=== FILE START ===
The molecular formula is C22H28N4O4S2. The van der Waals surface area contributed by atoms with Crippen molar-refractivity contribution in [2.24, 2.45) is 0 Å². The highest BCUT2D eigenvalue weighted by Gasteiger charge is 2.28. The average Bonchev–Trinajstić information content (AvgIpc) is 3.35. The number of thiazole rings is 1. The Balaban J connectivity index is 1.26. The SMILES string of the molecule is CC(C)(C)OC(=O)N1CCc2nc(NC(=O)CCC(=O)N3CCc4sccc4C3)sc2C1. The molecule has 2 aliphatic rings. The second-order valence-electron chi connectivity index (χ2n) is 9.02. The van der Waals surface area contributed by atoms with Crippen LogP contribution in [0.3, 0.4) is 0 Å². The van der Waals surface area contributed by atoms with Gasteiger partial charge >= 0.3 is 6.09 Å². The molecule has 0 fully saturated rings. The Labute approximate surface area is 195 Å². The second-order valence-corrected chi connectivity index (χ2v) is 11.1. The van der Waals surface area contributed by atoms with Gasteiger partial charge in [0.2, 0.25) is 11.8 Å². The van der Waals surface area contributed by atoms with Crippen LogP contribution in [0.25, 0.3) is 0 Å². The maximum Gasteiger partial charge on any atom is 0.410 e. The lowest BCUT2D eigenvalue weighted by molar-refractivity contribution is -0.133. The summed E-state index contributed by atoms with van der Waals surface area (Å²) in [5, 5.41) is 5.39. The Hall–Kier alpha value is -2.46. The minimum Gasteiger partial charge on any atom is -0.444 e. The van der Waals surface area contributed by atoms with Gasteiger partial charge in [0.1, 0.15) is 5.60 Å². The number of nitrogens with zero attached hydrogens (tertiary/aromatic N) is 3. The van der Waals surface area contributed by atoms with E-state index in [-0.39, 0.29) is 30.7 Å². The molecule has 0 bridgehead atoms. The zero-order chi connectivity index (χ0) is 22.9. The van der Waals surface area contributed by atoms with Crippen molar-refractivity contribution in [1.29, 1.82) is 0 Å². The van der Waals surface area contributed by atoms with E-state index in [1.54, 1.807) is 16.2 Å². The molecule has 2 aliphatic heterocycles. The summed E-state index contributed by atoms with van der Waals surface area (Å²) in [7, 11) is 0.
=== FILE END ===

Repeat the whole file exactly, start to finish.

The molecular formula is C22H28N4O4S2. The van der Waals surface area contributed by atoms with Crippen molar-refractivity contribution in [2.24, 2.45) is 0 Å². The highest BCUT2D eigenvalue weighted by Gasteiger charge is 2.28. The average Bonchev–Trinajstić information content (AvgIpc) is 3.35. The number of thiazole rings is 1. The Balaban J connectivity index is 1.26. The SMILES string of the molecule is CC(C)(C)OC(=O)N1CCc2nc(NC(=O)CCC(=O)N3CCc4sccc4C3)sc2C1. The molecule has 2 aliphatic rings. The second-order valence-electron chi connectivity index (χ2n) is 9.02. The van der Waals surface area contributed by atoms with Crippen LogP contribution in [0.3, 0.4) is 0 Å². The van der Waals surface area contributed by atoms with Gasteiger partial charge >= 0.3 is 6.09 Å². The molecule has 0 fully saturated rings. The Labute approximate surface area is 195 Å². The second-order valence-corrected chi connectivity index (χ2v) is 11.1. The van der Waals surface area contributed by atoms with Gasteiger partial charge in [0.2, 0.25) is 11.8 Å². The van der Waals surface area contributed by atoms with Crippen LogP contribution in [0.25, 0.3) is 0 Å². The maximum Gasteiger partial charge on any atom is 0.410 e. The lowest BCUT2D eigenvalue weighted by molar-refractivity contribution is -0.133. The summed E-state index contributed by atoms with van der Waals surface area (Å²) in [5, 5.41) is 5.39. The Hall–Kier alpha value is -2.46. The minimum Gasteiger partial charge on any atom is -0.444 e. The van der Waals surface area contributed by atoms with Gasteiger partial charge in [0.1, 0.15) is 5.60 Å². The number of nitrogens with zero attached hydrogens (tertiary/aromatic N) is 3. The van der Waals surface area contributed by atoms with E-state index in [-0.39, 0.29) is 30.7 Å². The molecule has 0 bridgehead atoms. The zero-order chi connectivity index (χ0) is 22.9. The van der Waals surface area contributed by atoms with Crippen molar-refractivity contribution in [1.29, 1.82) is 0 Å². The van der Waals surface area contributed by atoms with E-state index in [1.54, 1.807) is 16.2 Å². The molecule has 2 aliphatic heterocycles. The summed E-state index contributed by atoms with van der Waals surface area (Å²) in [7, 11) is 0.